Why They Join & Why They Stay
Michael Lee Zwiers & Michael Moores The Leader, May 1991 An 11 year old enters the
hall with his mother. The room feels large and cold as they cross toward the registration
desk where a leader in uniform sits. Two Scouts giggle and laugh behind a table at the
side. The boy eyes the displays that show picture-perfect Scouts playing and camping
outdoors. While his parent registers him, he wanders over to the side table and nervously
flips through an album, not really noticing the photos of troop activities. The two Scouts
are quiet for a moment, then resume their joking.
A week later, the boy enters the same large hall, alone this time. He feels all eyes on
him. For a moment, he wants to turn and leave, but the leader notices him and calls him
"What's your name?" the Scouter asks.
"Bill," the boy mumbles.
"Good. Welcome. You'll be in Troy's patrol," the Scouter says and waves him
toward a group of Scouts playing in the corner. Bill walks slowly toward the group,
beginning to wish he had never come.
Why did he come?
Scouting attracts a lot of members, each with his or her own reasons for joining. Some
come willingly; others have been convinced to join; a few may even be dragged in against
their will. In this article, we want to look at why young people join Scouts and what
keeps them coming back. If we understand what lures them to Scouting and give them the
opportunity to meet their needs, we are sure to keep them.
Let's look at some common reasons young people join Scouts.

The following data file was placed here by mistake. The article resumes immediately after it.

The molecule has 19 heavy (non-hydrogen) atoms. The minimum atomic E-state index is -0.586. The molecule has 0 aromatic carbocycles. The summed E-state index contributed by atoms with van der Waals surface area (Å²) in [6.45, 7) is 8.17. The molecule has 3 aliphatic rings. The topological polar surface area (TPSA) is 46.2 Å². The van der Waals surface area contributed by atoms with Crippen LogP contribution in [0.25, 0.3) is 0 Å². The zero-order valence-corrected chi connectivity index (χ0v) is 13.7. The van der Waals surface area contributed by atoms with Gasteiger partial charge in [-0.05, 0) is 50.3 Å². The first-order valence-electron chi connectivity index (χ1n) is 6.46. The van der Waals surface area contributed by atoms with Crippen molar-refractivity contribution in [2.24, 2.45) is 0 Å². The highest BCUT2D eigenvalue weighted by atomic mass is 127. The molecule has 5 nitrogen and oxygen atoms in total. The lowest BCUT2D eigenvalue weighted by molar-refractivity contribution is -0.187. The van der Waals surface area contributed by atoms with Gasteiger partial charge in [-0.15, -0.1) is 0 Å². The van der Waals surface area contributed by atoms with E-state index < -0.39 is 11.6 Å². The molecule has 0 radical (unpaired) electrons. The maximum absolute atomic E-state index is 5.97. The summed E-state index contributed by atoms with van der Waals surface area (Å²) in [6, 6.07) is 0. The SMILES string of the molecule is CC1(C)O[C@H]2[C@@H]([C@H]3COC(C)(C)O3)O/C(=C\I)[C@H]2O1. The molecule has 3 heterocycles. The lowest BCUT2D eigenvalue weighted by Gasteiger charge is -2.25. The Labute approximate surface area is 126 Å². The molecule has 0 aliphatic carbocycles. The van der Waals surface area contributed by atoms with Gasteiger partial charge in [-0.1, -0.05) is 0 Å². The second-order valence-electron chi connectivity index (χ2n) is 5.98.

Fun and Friendship: They like to have fun with friends. The
camaraderie of Scouts is one of its strongest draws. Young people can enter a friendly
environment to play sports and games as part of a team. The Scouter is like an older
brother or sister, offering friendship and security in a different way than parents and
Scouting provides an alternative to sports and other clubs that put competitive
pressure on young people. Some of your members may already have had bad experiences and
may feel they don't fit in. Scouting offers them the chance to succeed as a member of a
Their goals are guided by their interests and hobbies. After awhile, Scouting itself
may become the hobby. Whatever a young person's goals, Scouting can provide a way to meet
Independence and Responsibility: Young people want to become
adults. Scouting gives them the opportunity to take small steps towards independence. When
they join, they may be breaking away from parents for the first time, and the experience
can be fun or lonely.
As they progress in Scouting, they are ready to take larger steps by planning
activities, outings, and camps and learning from their experiences, good and not so good.
If they become patrol leaders, they become even more responsible members of the group.
Perhaps the leadership role is an important goal in itself, something through which they
gain confidence and esteem.
Family Factors: Families may influence young people's decisions to
come into Scouting. Perhaps they want a break from brothers and sisters. Maybe their
parents want a break from them and force them to join. Perhaps they come from fatherless
homes looking for father-figures. On the other hand, they may be following in the
footsteps of parents who were in Scouting.
How to Keep Them
Scouting attracts many members for many reasons, but not all of them stay. Some leave
because they aren't having fun and do not feel part of the group. Perhaps the way the
program is run does not enable them to set and achieve personal goals. They may not be
given enough opportunity to contribute meaningfully. There may be changes in family
circumstances, including moves out of the area. Friends and other activities can also lure
them away if they are not getting what they want from Scouting.
What can we do to keep our young members coming back? We can offer them fun and
friendship, give them a chance to set and reach their own goals, allow them to be
independent and responsible, and provide a complement to family life.
Fun with Friends
Fun is the ability to squeeze enjoyment out of every task, job, or challenge. To have
fun is to be happy while doing these activities. A lesson infused with fun becomes a game.